April Fools. I hope everyone makes it past my headline, because this will probably be the most personal column I write this semester.
The Islam Awareness Dinner on campus, March 4, demonstrated that cultural education can greatly contribute to religious harmony by highlighting similarities rather than differences between religions.
For me, the experience was a refreshing change from institutional religion. Communities, including religious communities, form by identifying differences between themselves and others.
In our globalized world, many of the differences that used to be asserted by religions are being discovered to instead be commonalities, forcing them to cling to their foundational differences. But this focus on difference breeds misunderstanding and animosity; hindering the love and acceptance that these communities value.
I grew up a devout Christian, and distancing myself from institutional religion has definitely not been easy. I frequently feel misunderstood by and disconnected from family and friends. There is a strong sense of security and belongingness that comes from being included in a community, and of loss and loneliness once excluded from it.
However, this is something I am willing to forgo.
When I was a Christian, the more I came to know people from other religions, the more I realized how much their moral actions reflected my truth. I began to understand that it is one’s actions, rather than beliefs, that reveal the validity of their truth.
Even so, for a while I remained a Christian by relying on the assumption that other religions can know pieces of “the truth” without knowing all of it.
The Islamic presentation dispelled this last lingering assumption I had from my religion. After witnessing the passion and conviction that the Muslim speaker Chantal Carnes had for her truth, I could no longer maintain that Christians “know” their truth to a higher degree. I could fully see that there is nothing incomplete or deceived in a Muslim’s devotion to their truth.
The more I learn about other religions, the more I find similarities rather than differences.
I have come to realize that the main reason I had believed in my truth was due to my background — I grew up a white, middle-class, Christian, American. If I had been born in the Middle East, my experiences and beliefs would be very different.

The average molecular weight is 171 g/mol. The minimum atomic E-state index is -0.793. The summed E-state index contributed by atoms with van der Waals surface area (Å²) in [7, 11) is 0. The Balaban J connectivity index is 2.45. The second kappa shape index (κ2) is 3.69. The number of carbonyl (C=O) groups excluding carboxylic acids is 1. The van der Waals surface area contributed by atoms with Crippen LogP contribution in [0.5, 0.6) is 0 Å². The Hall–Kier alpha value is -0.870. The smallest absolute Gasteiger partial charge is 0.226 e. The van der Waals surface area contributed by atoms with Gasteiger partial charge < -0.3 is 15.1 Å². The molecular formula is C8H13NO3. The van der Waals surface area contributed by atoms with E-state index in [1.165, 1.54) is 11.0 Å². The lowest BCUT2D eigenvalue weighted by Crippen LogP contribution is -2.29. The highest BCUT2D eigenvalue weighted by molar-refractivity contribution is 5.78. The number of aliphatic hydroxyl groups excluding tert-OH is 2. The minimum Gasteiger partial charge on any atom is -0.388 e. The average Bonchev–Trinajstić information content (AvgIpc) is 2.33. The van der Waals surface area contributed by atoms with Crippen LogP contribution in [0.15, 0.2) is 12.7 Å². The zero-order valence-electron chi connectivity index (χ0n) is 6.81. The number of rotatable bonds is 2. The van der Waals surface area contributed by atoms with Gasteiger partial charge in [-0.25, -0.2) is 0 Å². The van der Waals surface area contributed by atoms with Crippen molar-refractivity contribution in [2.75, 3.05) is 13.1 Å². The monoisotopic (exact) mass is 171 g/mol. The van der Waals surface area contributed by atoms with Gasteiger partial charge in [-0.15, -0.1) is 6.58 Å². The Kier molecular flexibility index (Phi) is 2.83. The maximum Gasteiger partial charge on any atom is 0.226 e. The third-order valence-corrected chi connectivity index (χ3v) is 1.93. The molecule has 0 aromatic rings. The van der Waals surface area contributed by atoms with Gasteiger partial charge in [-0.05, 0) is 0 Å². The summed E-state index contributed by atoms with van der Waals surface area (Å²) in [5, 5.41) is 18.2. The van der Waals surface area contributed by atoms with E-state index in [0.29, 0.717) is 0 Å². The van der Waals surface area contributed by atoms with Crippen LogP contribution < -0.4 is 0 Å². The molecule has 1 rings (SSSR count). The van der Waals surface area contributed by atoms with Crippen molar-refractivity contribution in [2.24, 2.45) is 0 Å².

In her book “Models for God: Theology for an Ecological, Nuclear Age” Sallie MacFague said. “We are born into particular circumstances and communities that form us at the most basic levels and interpret our experience for us in ways we cannot control and, in significant ways, do not even recognize.”
Throughout modernity, countless theists and philosophers attempted to prove the validity of different religions using reason, but were unable to do so.
Theology in the postmodern era has come to discredit the idea of truth, because in order for something to be truth, it would have to be universalized.
This does not, however, negate the existence of truth. The failure to create a universal truth revealed that religious truth cannot be known objectively, but it can still exist and be found on a relative, subjective level.
Surprisingly for me, since I have come to realize that I am incapable of knowing truth in the way I used to think possible, the more happy and content I have become. It had been impossible for me to truly learn from and understand people from other cultures when I entered into conversations already “knowing” what truth is.
It is important for those of you who believe in one religion or truth to know that I was only able to see this limitation when I no longer ascribed to a single truth.
The more I am capable of truly understanding people from different religions, the more I am able to genuinely love them.
In our time, the most important thing that we can do in a world plagued by intercultural conflict is sincerely try to understand those that we view as different from us, and I want to thank the Muslim Student Association for helping make me come to a better understanding of the Islamic community.
Mary Ackerson is a senior political science major. Her column appears Tuesdays in the Collegian. Letters and feedback can be sent to email@example.com.